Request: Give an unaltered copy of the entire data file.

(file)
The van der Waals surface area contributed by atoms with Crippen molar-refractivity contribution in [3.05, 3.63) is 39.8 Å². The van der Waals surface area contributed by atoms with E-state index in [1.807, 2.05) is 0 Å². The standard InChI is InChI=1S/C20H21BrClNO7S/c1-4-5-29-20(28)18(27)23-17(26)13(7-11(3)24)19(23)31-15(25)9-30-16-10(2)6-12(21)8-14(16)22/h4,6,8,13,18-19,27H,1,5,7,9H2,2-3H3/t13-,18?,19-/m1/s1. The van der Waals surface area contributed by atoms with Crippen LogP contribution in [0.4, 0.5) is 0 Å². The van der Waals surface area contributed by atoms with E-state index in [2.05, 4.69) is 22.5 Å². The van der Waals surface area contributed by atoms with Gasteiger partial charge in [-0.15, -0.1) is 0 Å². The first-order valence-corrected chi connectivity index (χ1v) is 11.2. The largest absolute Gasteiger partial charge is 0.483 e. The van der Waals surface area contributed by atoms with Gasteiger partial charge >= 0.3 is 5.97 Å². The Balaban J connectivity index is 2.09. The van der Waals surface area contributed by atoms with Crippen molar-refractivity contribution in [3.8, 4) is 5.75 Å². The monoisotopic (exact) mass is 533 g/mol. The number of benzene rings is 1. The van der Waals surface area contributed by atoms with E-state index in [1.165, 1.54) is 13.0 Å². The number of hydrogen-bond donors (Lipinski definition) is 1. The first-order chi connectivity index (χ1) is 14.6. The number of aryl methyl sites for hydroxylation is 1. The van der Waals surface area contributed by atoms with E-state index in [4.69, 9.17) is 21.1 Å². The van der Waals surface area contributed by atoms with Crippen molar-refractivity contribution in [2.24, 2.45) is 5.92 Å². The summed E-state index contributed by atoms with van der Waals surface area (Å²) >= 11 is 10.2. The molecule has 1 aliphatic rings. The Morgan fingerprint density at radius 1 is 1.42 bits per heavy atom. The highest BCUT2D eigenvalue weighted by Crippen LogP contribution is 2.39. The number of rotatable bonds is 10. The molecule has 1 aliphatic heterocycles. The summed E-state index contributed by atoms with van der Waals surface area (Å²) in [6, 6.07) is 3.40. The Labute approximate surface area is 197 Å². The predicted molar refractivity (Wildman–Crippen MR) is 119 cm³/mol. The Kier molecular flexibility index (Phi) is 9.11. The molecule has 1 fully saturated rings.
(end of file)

The van der Waals surface area contributed by atoms with Crippen molar-refractivity contribution in [3.05, 3.63) is 39.8 Å². The van der Waals surface area contributed by atoms with E-state index in [1.807, 2.05) is 0 Å². The standard InChI is InChI=1S/C20H21BrClNO7S/c1-4-5-29-20(28)18(27)23-17(26)13(7-11(3)24)19(23)31-15(25)9-30-16-10(2)6-12(21)8-14(16)22/h4,6,8,13,18-19,27H,1,5,7,9H2,2-3H3/t13-,18?,19-/m1/s1. The van der Waals surface area contributed by atoms with Crippen LogP contribution in [0.4, 0.5) is 0 Å². The van der Waals surface area contributed by atoms with E-state index in [2.05, 4.69) is 22.5 Å². The van der Waals surface area contributed by atoms with Gasteiger partial charge in [-0.15, -0.1) is 0 Å². The first-order valence-corrected chi connectivity index (χ1v) is 11.2. The largest absolute Gasteiger partial charge is 0.483 e. The van der Waals surface area contributed by atoms with Gasteiger partial charge >= 0.3 is 5.97 Å². The Balaban J connectivity index is 2.09. The van der Waals surface area contributed by atoms with Crippen molar-refractivity contribution in [3.8, 4) is 5.75 Å². The monoisotopic (exact) mass is 533 g/mol. The number of benzene rings is 1. The van der Waals surface area contributed by atoms with E-state index in [1.165, 1.54) is 13.0 Å². The number of hydrogen-bond donors (Lipinski definition) is 1. The first-order chi connectivity index (χ1) is 14.6. The number of aryl methyl sites for hydroxylation is 1. The van der Waals surface area contributed by atoms with E-state index in [4.69, 9.17) is 21.1 Å². The van der Waals surface area contributed by atoms with Crippen molar-refractivity contribution in [2.24, 2.45) is 5.92 Å². The summed E-state index contributed by atoms with van der Waals surface area (Å²) >= 11 is 10.2. The molecule has 1 aliphatic rings. The Morgan fingerprint density at radius 1 is 1.42 bits per heavy atom. The highest BCUT2D eigenvalue weighted by Crippen LogP contribution is 2.39. The number of rotatable bonds is 10. The molecule has 1 aliphatic heterocycles. The summed E-state index contributed by atoms with van der Waals surface area (Å²) in [6, 6.07) is 3.40. The Labute approximate surface area is 197 Å². The predicted molar refractivity (Wildman–Crippen MR) is 119 cm³/mol. The Kier molecular flexibility index (Phi) is 9.11. The molecule has 1 fully saturated rings.